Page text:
A beach is a dynamic environment, a place where land and water meet. Its surface is made of unconsolidated sediments, ranging from fine to coarse sand, or even rock fragments, carbonate skeletons, and the remains of shells and coral. The sediment is deposited and moved by waves, wind, and gravity. Beach plants and animals use this habitat to survive.
The beach is also an important social and cultural space. It offers a respite from urban and suburban working life and provides a venue for introspection and self-awareness. People come to beaches to swim, sunbathe, and relax, and they seek out natural attractions such as sandbars and dunes for a sense of adventure and renewal. In the twentieth century, the beach became even more popular as inexpensive mass transit systems connected urban working-class neighborhoods to nearby shorelines and the Dixie Highway snaked from Chicago and the Great Lakes to Miami, the mecca for wintertime snowbirds.
In addition to their recreational value, beaches are critical for the survival of some species. They provide shelter to fish, birds, and sea turtles, which lay their eggs on ocean beaches. Crabs and insects feed on the material deposited on beaches, and some plant species grow in sand dunes.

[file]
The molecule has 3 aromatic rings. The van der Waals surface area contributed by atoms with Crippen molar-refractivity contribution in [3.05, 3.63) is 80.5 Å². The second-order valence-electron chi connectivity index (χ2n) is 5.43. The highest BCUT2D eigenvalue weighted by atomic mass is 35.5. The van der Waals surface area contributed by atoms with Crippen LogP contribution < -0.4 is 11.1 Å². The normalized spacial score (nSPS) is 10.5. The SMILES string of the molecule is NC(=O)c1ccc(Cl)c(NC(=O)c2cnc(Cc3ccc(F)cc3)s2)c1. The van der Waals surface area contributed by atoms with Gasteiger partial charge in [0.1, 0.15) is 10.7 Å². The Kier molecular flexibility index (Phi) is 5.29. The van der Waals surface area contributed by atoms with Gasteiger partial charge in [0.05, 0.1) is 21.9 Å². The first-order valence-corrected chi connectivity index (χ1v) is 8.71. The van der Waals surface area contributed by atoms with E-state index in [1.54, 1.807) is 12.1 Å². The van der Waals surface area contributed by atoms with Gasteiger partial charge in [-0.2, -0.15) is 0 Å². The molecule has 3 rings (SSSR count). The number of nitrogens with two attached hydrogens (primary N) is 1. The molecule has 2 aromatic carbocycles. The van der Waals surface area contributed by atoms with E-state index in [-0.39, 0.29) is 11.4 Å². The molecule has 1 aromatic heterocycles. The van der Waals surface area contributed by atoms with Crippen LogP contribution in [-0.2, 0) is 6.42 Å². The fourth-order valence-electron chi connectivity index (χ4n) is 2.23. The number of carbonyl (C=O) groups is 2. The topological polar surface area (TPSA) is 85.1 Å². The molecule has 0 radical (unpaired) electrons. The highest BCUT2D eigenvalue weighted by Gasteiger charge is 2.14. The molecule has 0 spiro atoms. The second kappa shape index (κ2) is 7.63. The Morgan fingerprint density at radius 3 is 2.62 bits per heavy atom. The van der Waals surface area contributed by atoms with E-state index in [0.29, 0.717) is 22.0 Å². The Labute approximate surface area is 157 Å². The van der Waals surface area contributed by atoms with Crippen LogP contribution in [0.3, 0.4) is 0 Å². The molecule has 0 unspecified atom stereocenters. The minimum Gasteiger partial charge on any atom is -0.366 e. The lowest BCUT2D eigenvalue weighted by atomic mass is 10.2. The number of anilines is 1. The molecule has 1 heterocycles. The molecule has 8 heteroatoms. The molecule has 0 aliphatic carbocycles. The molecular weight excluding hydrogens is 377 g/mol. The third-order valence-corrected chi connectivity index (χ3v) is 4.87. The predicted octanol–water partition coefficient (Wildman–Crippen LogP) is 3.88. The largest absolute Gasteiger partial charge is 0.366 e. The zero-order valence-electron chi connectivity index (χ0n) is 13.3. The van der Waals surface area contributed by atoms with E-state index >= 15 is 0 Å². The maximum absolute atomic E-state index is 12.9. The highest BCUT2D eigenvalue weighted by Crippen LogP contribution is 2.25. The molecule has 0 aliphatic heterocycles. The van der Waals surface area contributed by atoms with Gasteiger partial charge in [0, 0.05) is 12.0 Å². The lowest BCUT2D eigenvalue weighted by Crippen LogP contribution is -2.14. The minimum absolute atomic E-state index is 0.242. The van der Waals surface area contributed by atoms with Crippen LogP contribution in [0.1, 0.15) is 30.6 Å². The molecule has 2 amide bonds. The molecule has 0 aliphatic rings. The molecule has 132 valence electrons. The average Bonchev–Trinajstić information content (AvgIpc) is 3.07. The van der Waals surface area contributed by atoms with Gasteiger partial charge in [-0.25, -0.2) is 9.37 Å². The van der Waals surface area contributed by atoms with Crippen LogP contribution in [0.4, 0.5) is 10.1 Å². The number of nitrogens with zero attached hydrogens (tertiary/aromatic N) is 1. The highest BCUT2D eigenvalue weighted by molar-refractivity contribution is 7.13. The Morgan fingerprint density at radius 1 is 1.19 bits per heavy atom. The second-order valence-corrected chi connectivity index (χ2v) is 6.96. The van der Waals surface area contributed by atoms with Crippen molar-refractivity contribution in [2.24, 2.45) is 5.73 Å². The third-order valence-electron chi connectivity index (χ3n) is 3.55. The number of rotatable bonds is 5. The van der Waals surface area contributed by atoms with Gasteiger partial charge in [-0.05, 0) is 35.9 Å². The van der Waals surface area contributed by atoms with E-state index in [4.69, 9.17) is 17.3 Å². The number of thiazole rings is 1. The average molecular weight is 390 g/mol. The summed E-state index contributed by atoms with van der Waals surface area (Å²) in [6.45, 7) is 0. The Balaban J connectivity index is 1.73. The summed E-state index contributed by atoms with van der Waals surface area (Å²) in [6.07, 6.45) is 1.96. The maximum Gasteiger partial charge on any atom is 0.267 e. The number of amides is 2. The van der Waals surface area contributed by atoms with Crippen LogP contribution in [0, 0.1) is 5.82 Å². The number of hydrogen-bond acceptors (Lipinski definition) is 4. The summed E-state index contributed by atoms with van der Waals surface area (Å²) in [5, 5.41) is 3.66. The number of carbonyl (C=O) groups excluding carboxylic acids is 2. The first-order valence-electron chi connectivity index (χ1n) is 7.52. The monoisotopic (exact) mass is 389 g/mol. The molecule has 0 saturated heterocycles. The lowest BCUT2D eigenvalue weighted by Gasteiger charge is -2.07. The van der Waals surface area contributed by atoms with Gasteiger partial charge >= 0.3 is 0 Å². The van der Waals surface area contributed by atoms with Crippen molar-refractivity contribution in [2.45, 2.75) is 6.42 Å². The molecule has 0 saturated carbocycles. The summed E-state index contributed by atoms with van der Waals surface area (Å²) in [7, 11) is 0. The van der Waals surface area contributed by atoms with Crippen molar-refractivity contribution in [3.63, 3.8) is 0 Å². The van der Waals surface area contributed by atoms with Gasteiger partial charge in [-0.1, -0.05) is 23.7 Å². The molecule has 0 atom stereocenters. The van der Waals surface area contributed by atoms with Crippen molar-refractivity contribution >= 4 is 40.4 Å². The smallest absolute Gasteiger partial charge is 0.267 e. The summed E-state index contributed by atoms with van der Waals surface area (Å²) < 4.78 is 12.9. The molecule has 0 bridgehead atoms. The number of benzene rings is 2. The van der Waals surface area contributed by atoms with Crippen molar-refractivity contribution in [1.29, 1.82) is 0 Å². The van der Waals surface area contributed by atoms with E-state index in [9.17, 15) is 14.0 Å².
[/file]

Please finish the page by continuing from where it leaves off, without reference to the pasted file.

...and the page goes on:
A beach is a narrow, gently sloping strip of land that lies along the edge of an ocean or a lake. It is the product of years of weathering and erosion, as waves continually beat rocky cliffs, causing some rocks to come loose, and others to be worn down to tiny grains of sand. The sandy sediment that forms beaches is composed of quartz, some feldspars, and sometimes even the skeletal remains of marine organisms.
As sand is deposited, a beach gains a sand ridge called a horn. This sand ridge is a zone where the current that’s pushing away from the beach meets the current that’s moving toward the beach. The result is sand accumulating in the spot where the two pushing forces meet, with an embayment to the west (often referred to as the trough), and an horn to the east (often called the horn). The difference in elevation between the horns and the embayments is known as the slope of the beach.
Beaches are also shaped by the type of wave that hits them. Constructive waves, which allow the water to recede and beach particles to settle between them, create a firm beach surface that resists future erosion. Destructive waves, on the other hand, do not let the sediment settle, and are more likely to erode the beach.
A beach may contain minor relief features such as oscillation ripples, swash or rill furrows, and the well-known cusps, which are concave seaward. These feature types are created by the action of waves on a beach, and their shape can change dramatically with changing wave conditions. Bay head bars, sandbars that appear at the mouth of bays as ocean water rushes in, and underwater tidal deltas, fan-shaped deposits of course sediment, are also common.